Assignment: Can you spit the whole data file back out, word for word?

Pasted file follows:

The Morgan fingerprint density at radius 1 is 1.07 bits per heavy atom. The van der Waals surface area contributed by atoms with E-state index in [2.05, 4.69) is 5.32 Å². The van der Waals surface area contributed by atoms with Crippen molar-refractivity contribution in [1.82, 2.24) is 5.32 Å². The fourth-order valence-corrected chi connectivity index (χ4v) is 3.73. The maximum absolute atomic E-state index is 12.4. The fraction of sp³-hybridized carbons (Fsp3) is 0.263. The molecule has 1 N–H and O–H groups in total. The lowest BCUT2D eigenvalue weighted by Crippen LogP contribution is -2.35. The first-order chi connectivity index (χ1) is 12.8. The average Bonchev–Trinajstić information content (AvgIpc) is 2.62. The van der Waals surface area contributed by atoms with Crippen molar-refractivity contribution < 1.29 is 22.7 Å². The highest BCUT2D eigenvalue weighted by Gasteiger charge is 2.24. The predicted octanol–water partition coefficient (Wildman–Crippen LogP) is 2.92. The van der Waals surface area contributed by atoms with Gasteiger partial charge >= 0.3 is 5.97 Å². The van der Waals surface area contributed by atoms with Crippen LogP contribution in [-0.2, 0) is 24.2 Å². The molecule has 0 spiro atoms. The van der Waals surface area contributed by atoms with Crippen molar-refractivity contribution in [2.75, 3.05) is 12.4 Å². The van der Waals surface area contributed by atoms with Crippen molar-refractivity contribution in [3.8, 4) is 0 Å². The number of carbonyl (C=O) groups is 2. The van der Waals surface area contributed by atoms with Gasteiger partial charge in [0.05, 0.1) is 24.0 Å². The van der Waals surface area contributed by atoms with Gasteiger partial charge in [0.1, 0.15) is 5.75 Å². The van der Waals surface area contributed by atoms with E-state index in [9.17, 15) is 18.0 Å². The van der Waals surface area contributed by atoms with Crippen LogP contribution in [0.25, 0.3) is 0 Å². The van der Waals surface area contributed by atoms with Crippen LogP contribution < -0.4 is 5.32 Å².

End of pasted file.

The Morgan fingerprint density at radius 1 is 1.07 bits per heavy atom. The van der Waals surface area contributed by atoms with E-state index in [2.05, 4.69) is 5.32 Å². The van der Waals surface area contributed by atoms with Crippen molar-refractivity contribution in [1.82, 2.24) is 5.32 Å². The fourth-order valence-corrected chi connectivity index (χ4v) is 3.73. The maximum absolute atomic E-state index is 12.4. The fraction of sp³-hybridized carbons (Fsp3) is 0.263. The molecule has 1 N–H and O–H groups in total. The lowest BCUT2D eigenvalue weighted by Crippen LogP contribution is -2.35. The first-order chi connectivity index (χ1) is 12.8. The average Bonchev–Trinajstić information content (AvgIpc) is 2.62. The van der Waals surface area contributed by atoms with Crippen molar-refractivity contribution < 1.29 is 22.7 Å². The highest BCUT2D eigenvalue weighted by Gasteiger charge is 2.24. The predicted octanol–water partition coefficient (Wildman–Crippen LogP) is 2.92. The van der Waals surface area contributed by atoms with Gasteiger partial charge >= 0.3 is 5.97 Å². The van der Waals surface area contributed by atoms with Crippen LogP contribution in [-0.2, 0) is 24.2 Å². The molecule has 0 spiro atoms. The van der Waals surface area contributed by atoms with Crippen molar-refractivity contribution in [2.75, 3.05) is 12.4 Å². The van der Waals surface area contributed by atoms with Crippen molar-refractivity contribution in [3.8, 4) is 0 Å². The number of carbonyl (C=O) groups is 2. The van der Waals surface area contributed by atoms with Gasteiger partial charge in [0.05, 0.1) is 24.0 Å². The van der Waals surface area contributed by atoms with Gasteiger partial charge in [0.1, 0.15) is 5.75 Å². The van der Waals surface area contributed by atoms with E-state index in [9.17, 15) is 18.0 Å². The van der Waals surface area contributed by atoms with Crippen LogP contribution in [0.25, 0.3) is 0 Å². The van der Waals surface area contributed by atoms with Crippen LogP contribution < -0.4 is 5.32 Å².